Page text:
A ‘not-knowing intention’ reflective stance can help therapists engage an exploration of the problem story as experienced by clients
Language and Reflexivity
Feminist-Narrative ‘Assumptionlessing’ 1: Taking a stand for Collaborative Practice
As a bi-cultural Latina and French Canadian with family spread across the globe, I have always been curious about the subtleties of language as it has travelled with me and impacted my experience. Language, as I have begun to see it, is an active relational process, inviting meaning through the contexts in which it is produced. Exploring the dialectical relationship between language and culture with my peers and clients in the context of therapy permits me to understand more fully the many creative therapeutic avenues and tools available in the therapeutic process. This invited me to develop further my capacity in the engagement of deconstruction, uncovering the more invisible discourses supporting the problem story and reclaiming of the clients sites of important meaning and values that may have been discredited and excluded.
The use of externalization as practiced in the Feminist-Narrative therapy approach at ProChoices mesmerized me. Externalizing conversations is central to Narrative therapy, and engages opportunity to deconstruct the stories that maintain problems. Through externalizing language, the client and therapist loosen the problem story to invite movement and response so that they may re-locate to supportive sites. From a different vantage point, we can then become active agents in a preferred relationship to the problem. Of particular interest to a Feminist-Narrative Therapist is how these stories are further articulated within the politics of the culture in which we find ourselves. Perusing these intertwining branches of stories leads to brushing against the roots of normative assumptions. Exploring the problem as outside the person invites us to notice the problem’s influence on various aspects of their lives, and to explore moments where the problem had less power, in addition to noticing it’s historical and cultural location.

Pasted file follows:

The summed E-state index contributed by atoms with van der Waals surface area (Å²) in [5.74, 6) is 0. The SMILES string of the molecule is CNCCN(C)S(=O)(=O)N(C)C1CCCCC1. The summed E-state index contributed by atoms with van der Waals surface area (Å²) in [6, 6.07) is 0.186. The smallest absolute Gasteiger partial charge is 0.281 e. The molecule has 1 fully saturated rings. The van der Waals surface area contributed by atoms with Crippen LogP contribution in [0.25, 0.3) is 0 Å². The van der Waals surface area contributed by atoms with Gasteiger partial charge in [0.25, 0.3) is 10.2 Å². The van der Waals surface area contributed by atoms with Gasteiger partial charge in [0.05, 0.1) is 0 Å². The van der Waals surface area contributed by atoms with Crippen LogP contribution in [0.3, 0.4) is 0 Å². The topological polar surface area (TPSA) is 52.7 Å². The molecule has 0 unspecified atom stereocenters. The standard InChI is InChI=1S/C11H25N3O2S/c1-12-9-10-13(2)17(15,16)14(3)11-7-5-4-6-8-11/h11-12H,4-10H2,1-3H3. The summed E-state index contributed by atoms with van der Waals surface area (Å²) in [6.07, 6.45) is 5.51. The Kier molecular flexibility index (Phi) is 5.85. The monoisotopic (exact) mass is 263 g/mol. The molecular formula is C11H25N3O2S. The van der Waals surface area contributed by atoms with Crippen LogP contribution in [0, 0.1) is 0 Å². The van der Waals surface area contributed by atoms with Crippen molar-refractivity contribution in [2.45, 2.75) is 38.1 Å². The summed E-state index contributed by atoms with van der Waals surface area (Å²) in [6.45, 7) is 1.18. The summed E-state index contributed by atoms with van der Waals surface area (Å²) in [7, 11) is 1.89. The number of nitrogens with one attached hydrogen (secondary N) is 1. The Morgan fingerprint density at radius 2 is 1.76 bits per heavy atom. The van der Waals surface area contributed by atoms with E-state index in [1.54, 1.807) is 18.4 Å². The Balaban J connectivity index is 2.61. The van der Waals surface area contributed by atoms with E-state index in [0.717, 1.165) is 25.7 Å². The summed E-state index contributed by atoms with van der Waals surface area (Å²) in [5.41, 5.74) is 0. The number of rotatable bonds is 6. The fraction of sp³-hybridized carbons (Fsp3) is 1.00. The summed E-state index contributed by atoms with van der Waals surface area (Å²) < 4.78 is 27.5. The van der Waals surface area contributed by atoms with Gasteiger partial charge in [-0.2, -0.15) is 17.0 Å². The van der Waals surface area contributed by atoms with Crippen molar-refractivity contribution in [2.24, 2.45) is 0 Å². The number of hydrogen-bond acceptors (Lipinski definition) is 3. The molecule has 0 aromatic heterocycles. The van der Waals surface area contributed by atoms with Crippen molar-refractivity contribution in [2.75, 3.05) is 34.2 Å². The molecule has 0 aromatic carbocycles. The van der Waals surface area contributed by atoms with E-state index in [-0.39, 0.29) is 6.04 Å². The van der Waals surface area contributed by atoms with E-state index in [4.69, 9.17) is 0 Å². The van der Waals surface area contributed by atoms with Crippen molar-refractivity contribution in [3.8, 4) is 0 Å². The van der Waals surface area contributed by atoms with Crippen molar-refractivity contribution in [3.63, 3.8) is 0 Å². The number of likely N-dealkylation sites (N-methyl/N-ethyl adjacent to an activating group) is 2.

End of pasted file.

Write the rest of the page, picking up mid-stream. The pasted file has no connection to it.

The Feminist-Narrative therapist asks questions intended to engage a collaborative process of research. Reflexivity supports the Feminist-Narrative therapist to sustain a personal awareness of assumptions that can interject and get in the way of the clients knowing, and offer questions more useful for a client at a particular time in their therapeutic journey. A ‘not-knowing intention’ or ‘Assumptionlessing’ 1 reflective stance supports the therapist to engage an exploration of the problem story as experienced by the client, versus fulfilling the direction and focus dictated by methodology that may invite soliciting of specific responses informed by cultural knowledge and biases. In essence, it distances the assumption from overriding new meaning making most helpful to the client, and it entails that no one experience of a problem is identical. Some of my favorite moments in therapy involve peeling the layers of normative assumption, and uncovering underneath the personal and more meaningful appearance. Taking a unique perspective of the problem allows the Feminist-Narrative therapist and client to co-construct preferred narratives free from these constraints.